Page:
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Scouting the Giants: The Pressure Is on Eli Manning

For one simple reason: The running game is not up to NFL standards

1. Eli Manning is underappreciated. Maybe it’s because a lot of fans can’t help but see him as “Not Peyton.” Plus, when Manning makes mistakes, they often fall under the Enormous Head Scratcher column. But those mistakes are fewer and further between than they seem, and the things Manning does well are essential to high-level quarterbacking. He’s outstanding in the pocket, willing to keep his eyes downfield when bodies bear down, and mastered the nuanced movement required for keeping those bodies at bay. His arm is better than realized; there isn’t a throw the 35-year-old can’t make. And perhaps most importantly, Manning has total command of the offense. He checks in and out of running plays. He calls audibles. And Giants linemen don’t have to learn everything about defensive looks because Manning tells them at the line of scrimmage whom to block. (Maybe that’s why New York’s pass protection survived last year despite unripe rookies and a slew of backups filling in.) Manning could still be improving, too. He’s entering his third season in Ben McAdoo’s scheme, which is designed perfectly for him.

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2. The key aspect of McAdoo’s scheme is the slant route and all the related patterns that stem from it. To propagate this, the Giants use a lot of widened three-receiver sets and two- and four-step timing dropbacks.

3. New York’s running game is not up to NFL standards. None of the Giants backs can make defenders miss, save for maybe Orleans Darkwa, who doesn’t appear to be in line for many opportunities. (Can’t tell you why.) The most dynamic weapon, Shane Vereen, is more of a receiver. And, less noticed but certainly worth noting, this scheme’s run designs don’t call for safeties to be blocked. Wide receivers are instead told to block the cornerback in front of them. That’s unusual—corners are less threatening run defenders than safeties—but it is simpler. However, if none of your runners are elusive, unblocked safeties become a problem.

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4. The more ways the Giants can use Odell Beckham Jr., the better. Not so much because you want to get Beckham the ball in as many ways as possible (though you do), but because you know the opponent is going to over-prepare for every possible variation they might see. You can really disrupt a defense’s game-planning by giving them more Beckham variables to think about.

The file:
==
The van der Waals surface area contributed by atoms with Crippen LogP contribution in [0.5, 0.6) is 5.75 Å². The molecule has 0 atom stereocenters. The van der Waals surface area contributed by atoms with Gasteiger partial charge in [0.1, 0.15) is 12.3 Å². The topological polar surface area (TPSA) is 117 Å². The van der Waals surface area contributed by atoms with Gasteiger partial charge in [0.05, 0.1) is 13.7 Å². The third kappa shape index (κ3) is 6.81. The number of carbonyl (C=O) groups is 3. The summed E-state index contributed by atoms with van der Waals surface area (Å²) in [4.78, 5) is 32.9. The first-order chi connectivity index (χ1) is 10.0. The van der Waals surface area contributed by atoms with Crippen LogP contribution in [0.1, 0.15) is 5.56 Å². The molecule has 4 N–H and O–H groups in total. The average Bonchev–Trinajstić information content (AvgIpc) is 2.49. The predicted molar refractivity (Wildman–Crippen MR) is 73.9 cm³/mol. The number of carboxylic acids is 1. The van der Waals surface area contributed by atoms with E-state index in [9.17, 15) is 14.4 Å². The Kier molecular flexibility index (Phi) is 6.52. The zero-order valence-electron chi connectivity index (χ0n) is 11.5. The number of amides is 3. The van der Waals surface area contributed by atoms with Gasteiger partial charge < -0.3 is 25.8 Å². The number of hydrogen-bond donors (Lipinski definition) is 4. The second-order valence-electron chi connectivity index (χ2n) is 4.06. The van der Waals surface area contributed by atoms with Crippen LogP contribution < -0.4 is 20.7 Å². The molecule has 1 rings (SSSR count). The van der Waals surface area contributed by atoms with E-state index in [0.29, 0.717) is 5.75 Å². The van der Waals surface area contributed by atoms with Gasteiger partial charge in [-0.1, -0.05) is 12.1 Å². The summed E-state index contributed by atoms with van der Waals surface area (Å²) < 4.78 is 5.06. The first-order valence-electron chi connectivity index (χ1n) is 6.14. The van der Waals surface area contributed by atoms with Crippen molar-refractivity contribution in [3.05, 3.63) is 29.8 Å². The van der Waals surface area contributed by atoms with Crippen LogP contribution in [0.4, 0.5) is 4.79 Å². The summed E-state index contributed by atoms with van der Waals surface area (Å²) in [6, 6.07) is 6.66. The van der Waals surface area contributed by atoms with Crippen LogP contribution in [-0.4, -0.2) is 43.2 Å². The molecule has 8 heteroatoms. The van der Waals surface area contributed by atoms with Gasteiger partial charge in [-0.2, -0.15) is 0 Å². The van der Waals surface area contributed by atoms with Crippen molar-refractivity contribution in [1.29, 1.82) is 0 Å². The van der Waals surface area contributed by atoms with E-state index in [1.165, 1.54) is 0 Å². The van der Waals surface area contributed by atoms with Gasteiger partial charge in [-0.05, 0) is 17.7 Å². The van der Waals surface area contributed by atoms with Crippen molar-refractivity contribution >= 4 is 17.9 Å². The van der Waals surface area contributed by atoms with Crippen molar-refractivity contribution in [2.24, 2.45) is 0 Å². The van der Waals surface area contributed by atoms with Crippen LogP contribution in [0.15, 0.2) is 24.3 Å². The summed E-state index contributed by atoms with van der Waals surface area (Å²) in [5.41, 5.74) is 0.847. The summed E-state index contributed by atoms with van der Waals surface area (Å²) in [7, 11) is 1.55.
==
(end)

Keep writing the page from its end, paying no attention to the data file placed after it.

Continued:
5. Ereck Flowers is the least developed left tackle in the NFL. His technique is straight from a How Not To manual. His hands are all over the place. His feet are uneven. He bends at the waist instead of the knees. And, remarkably, he often shows all of these flaws at once. The 2015 first-round pick has a lot of work to do.

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6. Center Weston Richburg is on the opposite end of that offensive line discussion. His mechanics are very sound, evidenced most clearly in situations where he has to adjust downhill to targets on the move.

7. The Giants overspent for free agent defensive end Olivier Vernon—and I don’t blame them. A sterile four-man pass rush sabotaged any chances their defense had last season. Vernon can fix that. He’s an efficient player who operates low to the ground. That’s why, in addition to be a double-digit sack artist, he’s a viable playside run defender even though he only weighs in the 260s-270s. His leverage is outstanding.

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8. If you invest at defensive end—and the Giants did that across from Vernon, too, by re-signing Jason Pierre-Paul to a one-year deal—then it makes sense to sign a cornerback like Janoris Jenkins. Yes, the Giants probably paid too much for him (that’s free agency for ya). But at least Jenkins’s style fits. Just like Dominique Rodgers-Cromartie, Jenkins is at his best as a route jumper from off-coverage. That’s ideal for a defense that believes it can force the quarterback to throw before he wants to.

9. The Giants could have trouble covering tight ends this year. That job seems destined for strong safety Landon Collins, who performed it as a rookie. Collins has the physical strength, but poor movement skills (particularly while changing direction) can keep him from being in position to use it. Defensive coordinator Steve Spagnuolo has often tried to offset this by employing dedicated double-teams against upper-tier tight ends. Fortunately for the Giants, aside from those in their division (Jordan Reed, Jason Witten, maybe Zach Ertz), they don’t face many upper-tier tight ends this year other than Tyler Eifert. But a lot of average tight ends could be made to look upper-tier against them.

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10. This run defense can overachieve. Last season, it ranked 24th. Strongside linebacker Devon Kennard missed seven games. Having him back is crucial; the coaches love how he uses his hands when taking on blocks. Kennard gives New York more options for how to play run-gap responsibilities. Along the D-line, in addition to Vernon and JPP (a dynamic run defender), starting defensive tackles Johnathan Hankins (a fourth-year pro) and Damon Harrison (a free-agent acquisition) are superb lateral movers.

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